Print Verison: CZNews - Spring 2016 (1 MB PDF)
The CZO National Network held a strategic planning meeting, February 3-4, 2016 in Boulder, CO, to build a network mission and vision. The CZO PIs, National Office, and strategic planner Cindy Zook & Associates developed a 3-year leadership strategy. The process included: identifying shared network values, reflecting on the program’s history, and determining key factors in the future of CZ science. The results are an ongoing mission to discover how Earth’s living skin is structured, evolves, and provides critical functions that sustain life, and a vision of “digging deep to project the future.” To foster this vision and CZ research, the CZOs agreed to uphold the values of interdisciplinary collaboration, “deep” science, and predictive knowledge. Participants strategized an implementation plan that includes both short and long-term goals, mechanisms for collaboration and communication, and a schedule with leaders responsible for the progression of the plan. We will provide more information and details regarding the CZO strategic plan in upcoming newsletters.
The CZO National Office and network congratulates the 2015 AGU fellows and award recipients whose interdisciplinary work contributes to understanding of the Critical Zone. CZO community members recognized as fellows include: Todd Dawson (UC Berkeley) for his understanding of plant, soil, and atmosphere interactions in the hydrologic cycle; Praveen Kumar (U. Illinois) for pioneering the field of “hydrocomplexity” in understanding behaviors in multiscale water, climate, and vegetation interactions; and Peter Troch (U. Arizona) for contributions to understanding hillslope to landscape-scale hydrological processes. Fellows recognized for their work in CZ science were: Larry Band (UNC-Chapel Hill) for pioneering digital topographic analysis at multiple scales; Jennifer Harden (USGS) for fundamental contributions to quantitative understanding of soils in global change and carbon cycling; and Scott Tyler (U. Nevada, Reno) for fundamental advancements of desert, river, lake, and glacial processes through novel measurement, theory, and international collaboration. Robert Anderson (CU Boulder + Boulder CZO) received the 2015 G.K. Gilbert Award in Surface Processes for his rich understanding of geomorphic processes and strong skills in mathematical and physical analysis to develop new, quantified theories of landscape evolution. Kate Maher (Stanford U.), member of the CZO Steering Committee, won the 2015 James B Macelwane Medal for her influential research as an early-career scientist in understanding the geochemistry of critical zone processes.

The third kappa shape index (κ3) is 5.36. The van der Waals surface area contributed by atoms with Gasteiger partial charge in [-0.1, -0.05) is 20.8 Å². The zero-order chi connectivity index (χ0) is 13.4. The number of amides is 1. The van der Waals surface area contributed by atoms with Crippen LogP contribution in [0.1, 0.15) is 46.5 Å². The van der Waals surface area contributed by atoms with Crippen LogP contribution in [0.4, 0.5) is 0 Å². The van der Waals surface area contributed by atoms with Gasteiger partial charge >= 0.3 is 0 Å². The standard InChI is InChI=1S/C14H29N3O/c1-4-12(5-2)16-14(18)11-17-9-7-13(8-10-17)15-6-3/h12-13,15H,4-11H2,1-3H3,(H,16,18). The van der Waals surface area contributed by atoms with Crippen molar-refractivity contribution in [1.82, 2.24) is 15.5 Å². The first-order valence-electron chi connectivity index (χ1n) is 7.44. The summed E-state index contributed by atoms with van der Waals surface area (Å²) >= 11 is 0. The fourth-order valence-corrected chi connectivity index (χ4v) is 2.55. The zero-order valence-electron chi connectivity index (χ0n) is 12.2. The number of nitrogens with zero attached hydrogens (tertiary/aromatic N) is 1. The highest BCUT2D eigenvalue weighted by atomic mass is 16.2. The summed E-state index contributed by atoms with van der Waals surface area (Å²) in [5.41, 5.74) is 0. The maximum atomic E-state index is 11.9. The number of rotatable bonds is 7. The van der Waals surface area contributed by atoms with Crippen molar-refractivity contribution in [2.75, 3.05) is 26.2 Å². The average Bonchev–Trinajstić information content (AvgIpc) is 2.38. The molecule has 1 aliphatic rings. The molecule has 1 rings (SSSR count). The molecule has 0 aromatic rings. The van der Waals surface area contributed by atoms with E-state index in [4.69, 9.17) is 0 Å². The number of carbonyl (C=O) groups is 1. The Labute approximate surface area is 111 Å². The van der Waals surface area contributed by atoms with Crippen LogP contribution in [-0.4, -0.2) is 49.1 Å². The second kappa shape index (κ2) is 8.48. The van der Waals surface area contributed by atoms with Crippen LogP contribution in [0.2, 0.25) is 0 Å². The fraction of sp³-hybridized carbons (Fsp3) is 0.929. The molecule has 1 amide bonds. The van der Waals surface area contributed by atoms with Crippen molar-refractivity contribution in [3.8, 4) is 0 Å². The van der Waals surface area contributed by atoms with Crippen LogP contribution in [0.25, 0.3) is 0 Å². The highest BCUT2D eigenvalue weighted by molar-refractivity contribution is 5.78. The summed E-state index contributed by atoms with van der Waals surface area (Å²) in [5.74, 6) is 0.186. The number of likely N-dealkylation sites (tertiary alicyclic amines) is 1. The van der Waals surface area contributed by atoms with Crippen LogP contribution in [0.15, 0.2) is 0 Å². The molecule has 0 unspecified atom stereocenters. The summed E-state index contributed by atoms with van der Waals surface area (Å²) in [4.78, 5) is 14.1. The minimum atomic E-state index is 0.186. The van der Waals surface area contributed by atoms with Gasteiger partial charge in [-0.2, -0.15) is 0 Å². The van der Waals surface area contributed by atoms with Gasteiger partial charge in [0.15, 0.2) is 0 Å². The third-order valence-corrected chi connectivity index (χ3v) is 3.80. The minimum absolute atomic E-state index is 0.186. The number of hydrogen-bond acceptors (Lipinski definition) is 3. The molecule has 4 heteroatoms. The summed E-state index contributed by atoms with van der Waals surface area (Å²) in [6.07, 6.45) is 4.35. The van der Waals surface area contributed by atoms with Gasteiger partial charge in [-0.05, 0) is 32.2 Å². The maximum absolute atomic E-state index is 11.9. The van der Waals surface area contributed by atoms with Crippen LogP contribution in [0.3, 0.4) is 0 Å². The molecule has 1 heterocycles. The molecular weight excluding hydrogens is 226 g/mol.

Justin Richardson joined the CZO National Office as a Postdoctoral fellow in September 2015. Justin got his B.S., Environmental Science, U. California, Riverside in 2010 and his PhD at Dartmouth College in 2015. His dissertation investigated anthropogenic changes to biogeochemistry of trace metals in forest soils. His interest in the movement of elements from non-living materials into and out of organisms requires knowledge of many disciplines, both a backbone to biogeochemistry and CZ science. Currently at Cornell U., Justin focuses on two tasks: 1) to be a broadcaster of the research conducted by the CZO network to ensure it is reachable and understandable to non-academics and scientists alike and 2) cross-CZO research to understand major and trace metal behavior during soil development. Welcome Justin!
• CZO SAVI/French RBV Scholars Program Deadline: May 15
• CZO REU/RET Summer Program at Shale Hills CZO & Stroud Water Research Center: June 6 - August 5
• CZO Fall site meeting: September 19-21, Reynolds Creek CZO, ID
• CZO network review: Fall 2016, Arlington, VA
The dry lakebed visible at Australia’s Lake Hume. Credit: Tim J Keegan